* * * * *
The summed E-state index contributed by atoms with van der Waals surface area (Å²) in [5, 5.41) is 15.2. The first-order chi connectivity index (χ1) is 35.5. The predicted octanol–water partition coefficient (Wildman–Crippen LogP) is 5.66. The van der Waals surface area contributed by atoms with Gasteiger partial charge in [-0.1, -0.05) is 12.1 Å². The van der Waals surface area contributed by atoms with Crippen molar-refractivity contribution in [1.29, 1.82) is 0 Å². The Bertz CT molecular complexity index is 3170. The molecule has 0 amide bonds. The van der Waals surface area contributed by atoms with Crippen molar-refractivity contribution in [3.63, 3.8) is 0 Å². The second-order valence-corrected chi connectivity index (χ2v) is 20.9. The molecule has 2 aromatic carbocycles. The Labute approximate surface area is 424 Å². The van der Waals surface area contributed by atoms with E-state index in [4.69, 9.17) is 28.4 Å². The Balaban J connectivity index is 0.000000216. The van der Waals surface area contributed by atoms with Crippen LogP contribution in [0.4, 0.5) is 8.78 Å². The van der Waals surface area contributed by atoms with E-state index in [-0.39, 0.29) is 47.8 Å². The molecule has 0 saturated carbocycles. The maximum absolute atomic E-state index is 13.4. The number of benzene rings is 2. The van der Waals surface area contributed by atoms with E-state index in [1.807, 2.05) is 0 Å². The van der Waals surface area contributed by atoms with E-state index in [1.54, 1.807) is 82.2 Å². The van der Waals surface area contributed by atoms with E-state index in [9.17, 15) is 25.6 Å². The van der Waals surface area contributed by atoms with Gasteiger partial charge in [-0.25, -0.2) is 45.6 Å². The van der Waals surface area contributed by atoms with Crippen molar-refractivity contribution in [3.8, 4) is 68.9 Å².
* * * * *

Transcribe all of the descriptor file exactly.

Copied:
The summed E-state index contributed by atoms with van der Waals surface area (Å²) in [5, 5.41) is 15.2. The first-order chi connectivity index (χ1) is 35.5. The predicted octanol–water partition coefficient (Wildman–Crippen LogP) is 5.66. The van der Waals surface area contributed by atoms with Gasteiger partial charge in [-0.1, -0.05) is 12.1 Å². The van der Waals surface area contributed by atoms with Crippen molar-refractivity contribution in [1.29, 1.82) is 0 Å². The Bertz CT molecular complexity index is 3170. The molecule has 0 amide bonds. The van der Waals surface area contributed by atoms with Crippen molar-refractivity contribution in [3.63, 3.8) is 0 Å². The second-order valence-corrected chi connectivity index (χ2v) is 20.9. The molecule has 2 aromatic carbocycles. The Labute approximate surface area is 424 Å². The van der Waals surface area contributed by atoms with E-state index in [4.69, 9.17) is 28.4 Å². The Balaban J connectivity index is 0.000000216. The van der Waals surface area contributed by atoms with Crippen LogP contribution in [0.4, 0.5) is 8.78 Å². The van der Waals surface area contributed by atoms with E-state index in [-0.39, 0.29) is 47.8 Å². The molecule has 0 saturated carbocycles. The maximum absolute atomic E-state index is 13.4. The number of benzene rings is 2. The van der Waals surface area contributed by atoms with E-state index in [1.807, 2.05) is 0 Å². The van der Waals surface area contributed by atoms with E-state index in [1.54, 1.807) is 82.2 Å². The van der Waals surface area contributed by atoms with E-state index in [9.17, 15) is 25.6 Å². The van der Waals surface area contributed by atoms with Gasteiger partial charge in [-0.25, -0.2) is 45.6 Å². The van der Waals surface area contributed by atoms with Crippen molar-refractivity contribution in [3.8, 4) is 68.9 Å².